The "Publication"

The class undertake a series of tasks to complete the "commission" from the client. At the end, they “should publish, in one way or another”. (1) This does not mean a "book" necessarily - but simply a form of public sharing of the work.

 

So it might be, for example, that the team shows their work or plans to the 'client' (represented by another teacher in role). Or it might be that there is a public event to launch the new website / exhibition / film (whatever it is);  a ceremony, a theatrical presentation, an exhibition, etc. Parents etc. can be invited to attend.

​Perhaps the "client" attends - in the form of a teacher-in-role. Similarly, in the Commission Model, Dorothy insisted that the work of the commission must end in a form of publication or presentation to the commissioning body; and “an important event must be created” to mark this moment. She said: “The European Parliament works a bit like this, and all countries send their authorized people, their representatives.” (1)

At a teacher training event for the Mantle Network in 2007, Dorothy gave an account of her work with a class of 6/7-year olds on the book Mamo on the Mountain by Jane Kurtz.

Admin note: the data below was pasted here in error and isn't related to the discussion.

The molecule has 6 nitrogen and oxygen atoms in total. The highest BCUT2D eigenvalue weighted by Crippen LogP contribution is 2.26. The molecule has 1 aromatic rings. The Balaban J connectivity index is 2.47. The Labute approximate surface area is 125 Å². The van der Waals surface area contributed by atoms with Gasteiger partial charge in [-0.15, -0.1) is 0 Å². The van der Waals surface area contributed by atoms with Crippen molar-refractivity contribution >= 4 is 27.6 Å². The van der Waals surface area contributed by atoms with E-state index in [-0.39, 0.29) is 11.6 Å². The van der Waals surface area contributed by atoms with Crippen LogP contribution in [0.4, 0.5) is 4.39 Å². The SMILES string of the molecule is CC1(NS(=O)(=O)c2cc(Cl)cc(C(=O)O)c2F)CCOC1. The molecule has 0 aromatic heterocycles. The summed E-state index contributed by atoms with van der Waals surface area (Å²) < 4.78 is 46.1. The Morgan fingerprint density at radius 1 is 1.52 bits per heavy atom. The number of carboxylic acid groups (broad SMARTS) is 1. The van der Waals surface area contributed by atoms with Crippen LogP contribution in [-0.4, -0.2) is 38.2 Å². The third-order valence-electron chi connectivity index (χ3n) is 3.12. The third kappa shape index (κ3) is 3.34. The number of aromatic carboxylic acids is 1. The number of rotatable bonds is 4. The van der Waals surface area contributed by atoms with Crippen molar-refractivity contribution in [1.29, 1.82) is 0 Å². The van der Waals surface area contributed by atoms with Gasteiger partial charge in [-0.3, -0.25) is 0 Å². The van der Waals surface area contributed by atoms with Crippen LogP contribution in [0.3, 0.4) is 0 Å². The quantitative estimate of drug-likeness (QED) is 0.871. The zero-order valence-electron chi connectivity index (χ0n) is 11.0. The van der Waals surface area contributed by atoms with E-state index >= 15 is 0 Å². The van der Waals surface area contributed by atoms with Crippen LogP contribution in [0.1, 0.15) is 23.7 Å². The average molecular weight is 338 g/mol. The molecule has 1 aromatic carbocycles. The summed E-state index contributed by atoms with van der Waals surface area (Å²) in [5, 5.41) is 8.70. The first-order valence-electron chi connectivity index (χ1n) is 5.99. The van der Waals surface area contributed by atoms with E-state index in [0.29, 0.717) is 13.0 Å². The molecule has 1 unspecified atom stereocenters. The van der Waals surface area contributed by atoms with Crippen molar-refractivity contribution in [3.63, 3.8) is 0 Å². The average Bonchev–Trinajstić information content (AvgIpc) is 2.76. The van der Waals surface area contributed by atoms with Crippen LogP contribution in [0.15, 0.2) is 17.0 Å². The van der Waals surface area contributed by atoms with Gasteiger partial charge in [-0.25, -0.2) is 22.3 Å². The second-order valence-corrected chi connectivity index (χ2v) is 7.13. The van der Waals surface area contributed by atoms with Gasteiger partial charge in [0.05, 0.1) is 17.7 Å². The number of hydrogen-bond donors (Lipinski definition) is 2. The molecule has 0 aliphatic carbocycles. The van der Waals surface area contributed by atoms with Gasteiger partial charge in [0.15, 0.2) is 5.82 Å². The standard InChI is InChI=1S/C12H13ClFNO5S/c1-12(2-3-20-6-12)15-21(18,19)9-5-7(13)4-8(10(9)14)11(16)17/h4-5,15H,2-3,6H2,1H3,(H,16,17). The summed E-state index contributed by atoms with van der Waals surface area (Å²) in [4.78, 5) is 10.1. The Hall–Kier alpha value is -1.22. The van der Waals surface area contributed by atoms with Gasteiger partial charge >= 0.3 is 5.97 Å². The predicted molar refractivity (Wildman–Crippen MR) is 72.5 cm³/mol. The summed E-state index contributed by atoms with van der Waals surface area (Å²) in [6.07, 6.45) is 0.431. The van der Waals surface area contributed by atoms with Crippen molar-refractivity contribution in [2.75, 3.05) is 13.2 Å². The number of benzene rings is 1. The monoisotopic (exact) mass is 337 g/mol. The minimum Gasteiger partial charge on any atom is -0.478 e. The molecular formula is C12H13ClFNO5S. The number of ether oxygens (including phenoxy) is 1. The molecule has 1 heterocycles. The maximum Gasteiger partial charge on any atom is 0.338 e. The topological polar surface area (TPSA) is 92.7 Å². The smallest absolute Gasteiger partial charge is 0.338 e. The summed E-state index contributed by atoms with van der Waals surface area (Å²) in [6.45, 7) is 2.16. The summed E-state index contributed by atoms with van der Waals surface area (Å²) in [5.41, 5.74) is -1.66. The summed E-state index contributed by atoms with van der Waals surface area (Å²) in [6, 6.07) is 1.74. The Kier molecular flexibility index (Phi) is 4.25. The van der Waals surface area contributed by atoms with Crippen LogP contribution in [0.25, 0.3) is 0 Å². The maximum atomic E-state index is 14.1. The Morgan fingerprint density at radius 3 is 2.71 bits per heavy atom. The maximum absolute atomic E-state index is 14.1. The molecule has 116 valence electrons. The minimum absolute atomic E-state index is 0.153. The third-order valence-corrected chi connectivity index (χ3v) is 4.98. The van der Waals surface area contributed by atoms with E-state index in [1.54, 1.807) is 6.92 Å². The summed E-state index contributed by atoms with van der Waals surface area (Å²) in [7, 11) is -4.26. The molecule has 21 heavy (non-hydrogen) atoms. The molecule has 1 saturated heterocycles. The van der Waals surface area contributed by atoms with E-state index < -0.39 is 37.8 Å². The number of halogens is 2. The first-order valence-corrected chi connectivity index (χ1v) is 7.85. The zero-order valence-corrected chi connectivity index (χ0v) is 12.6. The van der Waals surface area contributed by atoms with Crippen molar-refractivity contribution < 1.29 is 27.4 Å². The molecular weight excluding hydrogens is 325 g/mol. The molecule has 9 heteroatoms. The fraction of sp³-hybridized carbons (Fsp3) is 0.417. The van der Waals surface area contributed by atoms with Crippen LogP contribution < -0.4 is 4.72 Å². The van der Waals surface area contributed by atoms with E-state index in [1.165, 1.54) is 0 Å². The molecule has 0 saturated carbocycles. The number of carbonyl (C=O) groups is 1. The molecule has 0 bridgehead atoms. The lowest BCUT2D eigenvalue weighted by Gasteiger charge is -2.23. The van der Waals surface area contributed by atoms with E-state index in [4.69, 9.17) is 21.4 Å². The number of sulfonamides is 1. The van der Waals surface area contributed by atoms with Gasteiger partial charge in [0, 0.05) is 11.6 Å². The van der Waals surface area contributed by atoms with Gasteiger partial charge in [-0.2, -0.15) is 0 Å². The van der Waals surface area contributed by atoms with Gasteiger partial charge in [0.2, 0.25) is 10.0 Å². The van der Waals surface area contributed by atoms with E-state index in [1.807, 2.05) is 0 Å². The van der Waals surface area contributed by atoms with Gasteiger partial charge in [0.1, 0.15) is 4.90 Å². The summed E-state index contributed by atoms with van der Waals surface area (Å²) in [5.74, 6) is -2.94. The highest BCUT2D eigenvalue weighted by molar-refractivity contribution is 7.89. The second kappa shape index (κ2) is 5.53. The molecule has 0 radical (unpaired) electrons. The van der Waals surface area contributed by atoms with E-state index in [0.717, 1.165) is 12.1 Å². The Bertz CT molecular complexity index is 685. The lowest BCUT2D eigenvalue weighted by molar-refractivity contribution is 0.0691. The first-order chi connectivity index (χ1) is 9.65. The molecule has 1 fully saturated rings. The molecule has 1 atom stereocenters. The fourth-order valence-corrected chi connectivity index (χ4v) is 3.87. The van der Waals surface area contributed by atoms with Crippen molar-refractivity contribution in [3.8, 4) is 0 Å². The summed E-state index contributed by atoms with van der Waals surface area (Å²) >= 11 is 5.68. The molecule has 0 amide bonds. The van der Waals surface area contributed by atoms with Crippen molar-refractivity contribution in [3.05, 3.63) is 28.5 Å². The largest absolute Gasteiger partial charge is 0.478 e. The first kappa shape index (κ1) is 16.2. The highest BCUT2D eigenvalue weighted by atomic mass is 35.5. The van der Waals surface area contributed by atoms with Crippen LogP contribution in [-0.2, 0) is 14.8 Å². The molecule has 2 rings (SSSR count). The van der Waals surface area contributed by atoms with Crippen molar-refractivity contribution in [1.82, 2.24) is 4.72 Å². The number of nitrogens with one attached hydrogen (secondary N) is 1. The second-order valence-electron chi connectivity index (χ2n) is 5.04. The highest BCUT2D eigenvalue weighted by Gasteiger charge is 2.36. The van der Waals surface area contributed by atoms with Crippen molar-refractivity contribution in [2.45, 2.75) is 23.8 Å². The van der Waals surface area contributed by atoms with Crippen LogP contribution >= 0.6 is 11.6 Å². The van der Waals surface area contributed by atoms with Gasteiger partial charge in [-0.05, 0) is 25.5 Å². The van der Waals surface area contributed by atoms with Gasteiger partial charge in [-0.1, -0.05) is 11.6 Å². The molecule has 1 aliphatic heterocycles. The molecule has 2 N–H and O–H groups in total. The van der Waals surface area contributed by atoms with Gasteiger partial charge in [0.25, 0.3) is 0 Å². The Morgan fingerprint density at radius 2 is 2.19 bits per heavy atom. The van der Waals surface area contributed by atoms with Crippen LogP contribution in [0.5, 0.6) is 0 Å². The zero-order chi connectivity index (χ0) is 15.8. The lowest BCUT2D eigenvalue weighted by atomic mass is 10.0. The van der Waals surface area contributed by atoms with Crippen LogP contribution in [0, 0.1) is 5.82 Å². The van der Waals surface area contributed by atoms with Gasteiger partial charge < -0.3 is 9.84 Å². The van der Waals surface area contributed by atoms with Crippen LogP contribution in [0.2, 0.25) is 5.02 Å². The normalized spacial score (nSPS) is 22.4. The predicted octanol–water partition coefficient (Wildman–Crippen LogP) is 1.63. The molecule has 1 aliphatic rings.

The class were in the frame of tapestry designers. They produced a "tapestry" based on the Mamo story. At the end of a week of working with Dorothy, the children presented a Chamber Theatre version of the story: "… one of the ways they understand is to perform something. Not by performing a play, but by demonstrating the meaning of something.”

After the performance, parents who were watching were invited to ask questions: “… things like, ‘I don’t understand why Mamo had to go to the king.’ And of course they said, because his sister worked there, and he knew she could feed him. They knew this. I didn’t tell them this. The story that they demonstrated helped them understand it.”

[Sources: From an unpublished transcript of a Mantle Network event, 2007; except (1) private conversation, 28.8.07; (2) qtd. in Özen / Adıgüzel: "Dorothy Heathcote’s Creative Drama Approaches", Creative Drama Journal 2010, Vol. 5, Issue 9-10. ]

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